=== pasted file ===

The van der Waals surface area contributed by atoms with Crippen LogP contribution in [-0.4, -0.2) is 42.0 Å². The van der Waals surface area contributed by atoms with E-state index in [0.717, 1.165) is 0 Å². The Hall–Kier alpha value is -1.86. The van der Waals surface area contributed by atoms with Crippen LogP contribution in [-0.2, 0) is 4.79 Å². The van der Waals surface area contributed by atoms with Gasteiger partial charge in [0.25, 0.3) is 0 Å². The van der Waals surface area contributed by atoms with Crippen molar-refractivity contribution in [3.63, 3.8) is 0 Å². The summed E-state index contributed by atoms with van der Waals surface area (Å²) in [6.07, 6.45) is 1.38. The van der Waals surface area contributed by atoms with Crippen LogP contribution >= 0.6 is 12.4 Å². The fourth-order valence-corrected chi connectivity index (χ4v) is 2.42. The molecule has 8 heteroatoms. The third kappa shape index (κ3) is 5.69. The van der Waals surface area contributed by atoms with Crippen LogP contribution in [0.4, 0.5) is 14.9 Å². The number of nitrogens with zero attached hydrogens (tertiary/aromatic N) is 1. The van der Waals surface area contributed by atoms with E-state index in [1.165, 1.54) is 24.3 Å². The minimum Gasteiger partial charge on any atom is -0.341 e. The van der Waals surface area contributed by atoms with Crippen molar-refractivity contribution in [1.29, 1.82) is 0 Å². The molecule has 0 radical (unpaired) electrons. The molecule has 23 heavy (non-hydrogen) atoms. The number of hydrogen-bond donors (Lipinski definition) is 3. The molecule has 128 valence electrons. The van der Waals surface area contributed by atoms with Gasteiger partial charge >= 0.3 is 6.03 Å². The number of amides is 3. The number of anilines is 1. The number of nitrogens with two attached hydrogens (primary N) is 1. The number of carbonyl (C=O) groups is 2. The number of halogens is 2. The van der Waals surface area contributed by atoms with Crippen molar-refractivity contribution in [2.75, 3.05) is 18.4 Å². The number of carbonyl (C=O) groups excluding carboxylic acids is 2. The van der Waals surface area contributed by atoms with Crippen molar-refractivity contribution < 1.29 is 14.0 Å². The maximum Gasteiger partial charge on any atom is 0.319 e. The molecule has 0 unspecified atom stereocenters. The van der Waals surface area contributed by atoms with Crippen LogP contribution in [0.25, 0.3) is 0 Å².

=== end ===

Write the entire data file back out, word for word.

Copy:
The van der Waals surface area contributed by atoms with Crippen LogP contribution in [-0.4, -0.2) is 42.0 Å². The van der Waals surface area contributed by atoms with E-state index in [0.717, 1.165) is 0 Å². The Hall–Kier alpha value is -1.86. The van der Waals surface area contributed by atoms with Crippen LogP contribution in [-0.2, 0) is 4.79 Å². The van der Waals surface area contributed by atoms with Gasteiger partial charge in [0.25, 0.3) is 0 Å². The van der Waals surface area contributed by atoms with Crippen molar-refractivity contribution in [3.63, 3.8) is 0 Å². The summed E-state index contributed by atoms with van der Waals surface area (Å²) in [6.07, 6.45) is 1.38. The van der Waals surface area contributed by atoms with Crippen LogP contribution >= 0.6 is 12.4 Å². The fourth-order valence-corrected chi connectivity index (χ4v) is 2.42. The molecule has 8 heteroatoms. The third kappa shape index (κ3) is 5.69. The van der Waals surface area contributed by atoms with Crippen LogP contribution in [0.4, 0.5) is 14.9 Å². The number of nitrogens with zero attached hydrogens (tertiary/aromatic N) is 1. The van der Waals surface area contributed by atoms with E-state index in [1.165, 1.54) is 24.3 Å². The minimum Gasteiger partial charge on any atom is -0.341 e. The van der Waals surface area contributed by atoms with Crippen molar-refractivity contribution in [1.29, 1.82) is 0 Å². The molecule has 0 radical (unpaired) electrons. The molecule has 23 heavy (non-hydrogen) atoms. The number of hydrogen-bond donors (Lipinski definition) is 3. The molecule has 128 valence electrons. The van der Waals surface area contributed by atoms with Gasteiger partial charge >= 0.3 is 6.03 Å². The number of amides is 3. The number of anilines is 1. The number of nitrogens with two attached hydrogens (primary N) is 1. The number of carbonyl (C=O) groups is 2. The number of halogens is 2. The van der Waals surface area contributed by atoms with Crippen molar-refractivity contribution in [2.75, 3.05) is 18.4 Å². The number of carbonyl (C=O) groups excluding carboxylic acids is 2. The van der Waals surface area contributed by atoms with Crippen molar-refractivity contribution < 1.29 is 14.0 Å². The maximum Gasteiger partial charge on any atom is 0.319 e. The molecule has 0 unspecified atom stereocenters. The van der Waals surface area contributed by atoms with Crippen LogP contribution in [0.25, 0.3) is 0 Å².